Agricultural production occurs in all 50 states and has been a part of this great country since its founding. Owning ag land in the U.S. can be a wonderful investment too, as the combined agricultural real estate value in this country amounts to approximately $2 trillion. And when you work in agriculture real estate, it can be easy to become desensitized to the raw beauty of America’s farmlands. Almost.
According to KBZK, Todd Klassy, of Harve, Montana, won the top prize this month in an international photography contest. Klassy was awarded the Star Prize for Agriculture Photography thanks to his pictures of large Montana ranches. The competition has been held every year for more than two decades, and the last time a photographer from the U.S. took home first place was in 2004.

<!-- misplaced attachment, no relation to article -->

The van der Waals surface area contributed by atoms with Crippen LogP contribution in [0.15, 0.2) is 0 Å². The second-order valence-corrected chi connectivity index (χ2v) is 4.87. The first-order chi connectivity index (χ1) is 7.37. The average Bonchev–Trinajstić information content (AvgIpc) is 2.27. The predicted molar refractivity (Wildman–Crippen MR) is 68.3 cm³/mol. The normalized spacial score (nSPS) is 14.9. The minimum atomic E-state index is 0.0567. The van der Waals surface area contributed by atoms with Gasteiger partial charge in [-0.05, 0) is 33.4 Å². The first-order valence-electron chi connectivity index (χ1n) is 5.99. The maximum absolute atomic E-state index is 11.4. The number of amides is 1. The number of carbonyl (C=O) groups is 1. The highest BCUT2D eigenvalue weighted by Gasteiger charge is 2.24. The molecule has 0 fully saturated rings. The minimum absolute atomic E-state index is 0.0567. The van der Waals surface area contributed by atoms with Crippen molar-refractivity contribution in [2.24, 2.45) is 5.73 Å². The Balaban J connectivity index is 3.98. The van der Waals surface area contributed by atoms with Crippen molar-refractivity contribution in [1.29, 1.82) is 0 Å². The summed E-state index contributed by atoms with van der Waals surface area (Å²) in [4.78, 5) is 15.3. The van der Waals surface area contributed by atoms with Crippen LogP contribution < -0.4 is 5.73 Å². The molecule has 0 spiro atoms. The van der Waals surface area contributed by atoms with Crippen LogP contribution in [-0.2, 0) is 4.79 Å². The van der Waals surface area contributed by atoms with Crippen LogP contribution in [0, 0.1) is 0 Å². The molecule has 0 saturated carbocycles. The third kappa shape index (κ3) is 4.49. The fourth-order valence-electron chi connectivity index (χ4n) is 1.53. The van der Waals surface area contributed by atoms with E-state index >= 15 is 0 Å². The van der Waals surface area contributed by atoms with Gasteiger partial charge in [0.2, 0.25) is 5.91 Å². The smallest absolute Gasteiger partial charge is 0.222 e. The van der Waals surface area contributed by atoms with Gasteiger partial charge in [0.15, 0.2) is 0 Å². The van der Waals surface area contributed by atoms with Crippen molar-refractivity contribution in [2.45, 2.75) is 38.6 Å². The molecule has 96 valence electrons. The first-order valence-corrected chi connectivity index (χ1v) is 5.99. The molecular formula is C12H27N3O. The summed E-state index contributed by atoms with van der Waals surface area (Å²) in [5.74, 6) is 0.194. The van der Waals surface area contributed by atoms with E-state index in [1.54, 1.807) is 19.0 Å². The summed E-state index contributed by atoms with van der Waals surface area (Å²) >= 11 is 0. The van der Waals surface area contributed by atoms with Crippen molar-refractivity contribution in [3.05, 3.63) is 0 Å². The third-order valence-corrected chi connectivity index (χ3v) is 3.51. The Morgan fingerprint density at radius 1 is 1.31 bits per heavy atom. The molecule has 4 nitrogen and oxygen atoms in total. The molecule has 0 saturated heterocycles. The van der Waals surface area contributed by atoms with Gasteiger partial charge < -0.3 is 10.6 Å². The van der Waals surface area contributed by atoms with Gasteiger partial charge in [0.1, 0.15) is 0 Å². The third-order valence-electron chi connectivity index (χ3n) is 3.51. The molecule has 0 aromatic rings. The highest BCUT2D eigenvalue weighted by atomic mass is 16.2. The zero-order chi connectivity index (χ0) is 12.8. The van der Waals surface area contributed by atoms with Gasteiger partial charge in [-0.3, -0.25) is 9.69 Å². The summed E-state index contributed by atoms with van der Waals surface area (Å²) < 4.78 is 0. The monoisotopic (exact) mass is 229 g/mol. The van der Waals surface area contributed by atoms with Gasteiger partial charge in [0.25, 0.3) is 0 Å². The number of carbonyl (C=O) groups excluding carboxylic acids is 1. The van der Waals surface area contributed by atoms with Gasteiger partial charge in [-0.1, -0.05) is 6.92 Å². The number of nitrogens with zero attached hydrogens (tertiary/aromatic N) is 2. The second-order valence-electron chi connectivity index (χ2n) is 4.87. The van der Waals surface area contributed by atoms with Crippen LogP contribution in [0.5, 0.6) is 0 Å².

“I am elated. I couldn’t be happier,” Klassy said. “When you make a career for yourself as a farm and ranch photographer this is a pinnacle of achievement. I couldn’t be more honored.”
The awarded was given by the International Federation of Agriculture Journalists (IFAJ), which recognizes overall excellence in agro photography from all over the world.
Despite being the victor, Klassy had no idea that he had won anything until the day of the ceremony. A ceremony — held in Bonn, Germany — that he did not even attend.
“They invited me to attend but didn’t tell me I had won anything,” said Klassy. “My little brother got married this weekend in California so I just couldn’t make it.”
Klassy received a strange text from Germany during the ceremony and finally figured out what he had won.